Post-Bellum, Pre-Harlem: New Approaches to African American Literature and Culture, 1877-1919 (Scholarship section)

Reprinted by permission of the authors. Copyright © 2006 by Caroline Gebhard, Jeremy Dean, Hellen Lee-Keller, and Marlene D. Allen

Part 3. Information on panelists' and presider's scholarship, particularly scholarship that directly relates to the session topic.

Caroline Gebhard, Session Organizer
Associate Professor of English at Tuskegee University, she is co-editor of Post-Bellum Pre-Harlem: African American Literature and Culture, 1877-1919, an anthology of essays co-edited with Barbara McCaskill (New York UP, June 2006) in which she has an essay, "Inventing a 'Negro Literature': Race, Dialect, and Gender in the Early Work of Paul Laurence Dunbar, James Weldon Johnson, and Alice Dunbar-Nelson." Professor Gebhard has published essays on gender and race in 19th-century American culture; especially relevant to this session is "Reconstructing Southern Manhood: Race, Sentimentality, and Camp in the Plantation Myth," in Haunted Bodies: Gender and Southern Texts, ed. Anne Goodwyn Jones and Susan V. Donaldson (U of Virginia P, 1997). The recipient of a National Endowment for the Humanities Faculty Research Grant for her book in progress on Paul Laurence Dunbar, she is also a co-author of a book manuscript, Invisible Legacy: The Women of Tuskegee, 1881-1981.

Barbara McCaskill, Session Respondent
Associate Professor of English and General Sandy Beaver Teaching Professor at the University of Georgia, Professor McCaskill is the co-editor of Post-Bellum, Pre-Harlem: African American Literature and Culture, 1877-1919 (New York UP, 2006), in which she has an essay, "Savannah's Colored Tribune, the Reverend E. K. Love, and the Sacred Rebellion of Uplift." An Augustus Anson Whitney Fellow at the Radcliffe Institute for Advanced Study and a Fellow at Harvard University's Du Bois Institute, she co-edited, with Suzanne M. Miller, Multi-Cultural Literature and Literacies: Making Space for Difference (SUNY P, 1992) and edited Running One Thousand Miles for Freedom; or The Escape of William and Ellen Craft from Slavery (U of Georgia P, 1999). She has published numerous articles on the Crafts as well as other African American writers, including in the African American Review and books such as the MLA Volume Approaches to Teaching Narrative of the Life of Frederick Douglass, ed. James Hall, Nineteenth-Century American Women Writers: A Critical Reader, ed. Karen L. Kilcup (Blackwell, 2000), and The Souls of Black Folk: One Hundred Years Later, ed. Dolan Hubbard (Missouri, 2002). She is currently at work on a book on the Crafts in addition to co-directing the Civil Rights Digital Library Initiative at the University of Georgia, funded by $750,000 grant from the Institute of Museum and Library Services.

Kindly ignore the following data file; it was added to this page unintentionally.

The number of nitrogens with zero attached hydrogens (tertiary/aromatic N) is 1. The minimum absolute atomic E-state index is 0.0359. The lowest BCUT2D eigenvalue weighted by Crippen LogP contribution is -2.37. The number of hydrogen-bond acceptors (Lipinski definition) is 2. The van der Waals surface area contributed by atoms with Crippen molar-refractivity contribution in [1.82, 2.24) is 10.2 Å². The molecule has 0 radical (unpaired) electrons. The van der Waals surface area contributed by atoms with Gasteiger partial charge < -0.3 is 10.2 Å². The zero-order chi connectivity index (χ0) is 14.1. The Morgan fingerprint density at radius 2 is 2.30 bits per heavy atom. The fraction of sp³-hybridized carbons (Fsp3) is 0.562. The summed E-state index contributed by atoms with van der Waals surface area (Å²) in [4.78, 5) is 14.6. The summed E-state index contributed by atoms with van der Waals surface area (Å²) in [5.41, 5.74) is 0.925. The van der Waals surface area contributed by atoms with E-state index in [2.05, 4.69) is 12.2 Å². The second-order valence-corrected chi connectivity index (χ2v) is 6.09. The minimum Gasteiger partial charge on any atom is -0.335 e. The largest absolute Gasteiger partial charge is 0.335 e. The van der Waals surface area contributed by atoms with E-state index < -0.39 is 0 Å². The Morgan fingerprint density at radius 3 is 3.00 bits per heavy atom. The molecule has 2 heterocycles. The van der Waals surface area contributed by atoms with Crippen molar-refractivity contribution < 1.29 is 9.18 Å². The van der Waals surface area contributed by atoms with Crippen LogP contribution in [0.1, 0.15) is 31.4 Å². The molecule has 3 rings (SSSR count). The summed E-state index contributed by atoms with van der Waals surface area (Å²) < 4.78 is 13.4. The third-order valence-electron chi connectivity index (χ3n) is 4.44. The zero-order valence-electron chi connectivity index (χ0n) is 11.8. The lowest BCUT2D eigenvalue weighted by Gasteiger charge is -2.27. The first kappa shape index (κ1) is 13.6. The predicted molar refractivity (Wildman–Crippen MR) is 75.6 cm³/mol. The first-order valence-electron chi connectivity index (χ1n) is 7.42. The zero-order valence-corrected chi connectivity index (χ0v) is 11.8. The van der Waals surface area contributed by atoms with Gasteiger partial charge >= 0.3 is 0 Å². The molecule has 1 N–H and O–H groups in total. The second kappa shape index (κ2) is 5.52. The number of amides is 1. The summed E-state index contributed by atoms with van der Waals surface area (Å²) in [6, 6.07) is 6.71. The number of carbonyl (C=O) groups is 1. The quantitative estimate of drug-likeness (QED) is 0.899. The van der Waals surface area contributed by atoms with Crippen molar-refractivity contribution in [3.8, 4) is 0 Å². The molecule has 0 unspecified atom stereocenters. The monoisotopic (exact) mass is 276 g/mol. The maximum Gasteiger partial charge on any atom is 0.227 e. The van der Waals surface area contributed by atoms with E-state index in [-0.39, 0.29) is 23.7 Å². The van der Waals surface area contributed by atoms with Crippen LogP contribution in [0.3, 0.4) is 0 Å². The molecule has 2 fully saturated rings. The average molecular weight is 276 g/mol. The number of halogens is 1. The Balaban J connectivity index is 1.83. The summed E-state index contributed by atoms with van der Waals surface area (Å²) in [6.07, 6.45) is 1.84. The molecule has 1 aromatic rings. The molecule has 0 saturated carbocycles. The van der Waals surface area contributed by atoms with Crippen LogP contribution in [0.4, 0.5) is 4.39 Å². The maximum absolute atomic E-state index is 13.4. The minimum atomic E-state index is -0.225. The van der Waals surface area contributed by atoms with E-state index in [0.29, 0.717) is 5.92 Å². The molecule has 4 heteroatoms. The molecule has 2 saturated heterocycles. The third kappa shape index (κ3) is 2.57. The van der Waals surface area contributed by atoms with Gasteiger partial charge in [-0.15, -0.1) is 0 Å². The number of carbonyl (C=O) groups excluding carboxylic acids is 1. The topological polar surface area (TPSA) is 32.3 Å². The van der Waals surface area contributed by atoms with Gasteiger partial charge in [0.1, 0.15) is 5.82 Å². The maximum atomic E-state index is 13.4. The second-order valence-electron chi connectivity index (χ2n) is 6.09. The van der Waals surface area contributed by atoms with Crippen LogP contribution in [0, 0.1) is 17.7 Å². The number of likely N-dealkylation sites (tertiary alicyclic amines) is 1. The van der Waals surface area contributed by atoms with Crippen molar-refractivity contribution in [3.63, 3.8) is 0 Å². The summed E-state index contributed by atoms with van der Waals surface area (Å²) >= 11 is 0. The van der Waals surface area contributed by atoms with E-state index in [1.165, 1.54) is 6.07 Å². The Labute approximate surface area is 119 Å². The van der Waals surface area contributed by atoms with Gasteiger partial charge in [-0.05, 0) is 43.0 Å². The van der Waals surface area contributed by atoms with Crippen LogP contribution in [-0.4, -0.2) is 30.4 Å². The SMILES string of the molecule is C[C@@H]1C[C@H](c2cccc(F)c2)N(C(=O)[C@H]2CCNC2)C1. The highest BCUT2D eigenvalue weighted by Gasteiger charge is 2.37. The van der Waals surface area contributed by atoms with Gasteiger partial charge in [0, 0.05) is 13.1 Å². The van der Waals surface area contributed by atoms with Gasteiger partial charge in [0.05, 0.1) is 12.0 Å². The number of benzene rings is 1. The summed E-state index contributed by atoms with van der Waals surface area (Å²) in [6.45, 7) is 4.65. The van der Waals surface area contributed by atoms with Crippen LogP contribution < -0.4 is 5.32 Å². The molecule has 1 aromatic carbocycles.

Because all of our panelists are in the early stages of their careers, they have not yet published significant scholarship in the field of African American studies; nevertheless, they are all promising young scholars who deserved to be showcased at the Modern Language Association's annual meeting.

Jeremy Dean is working on his doctoral dissertation on post-Reconstruction fiction at the University of Texas at Austin.

Hellen Lee-Keller is completing her Ph.D. thesis, "Working Matters: Women's Work and Culture, 1870-1920," at the University of California at San Diego. She is the recipient of a Humanities Research Assistantship as well as a Literature Department dissertation fellowship from UCSD and a Bancroft Library Study Award from the University of California, Berkeley. She will assume the post of Assistant Professor of Multi-Ethnic Literatures in the English department at California State University, Sacramento, in the fall of 2006.

Marlene Allen is Postdoctoral Fellow at the Young Research Library at the University of California, Los Angeles. She earned her Ph.D. in English from the University of Georgia, with a dissertation on the history of African American science fiction from the slave narrative to Octavia Butler. She is a past recipient of a Stanford University Publishing Institute Fellowship.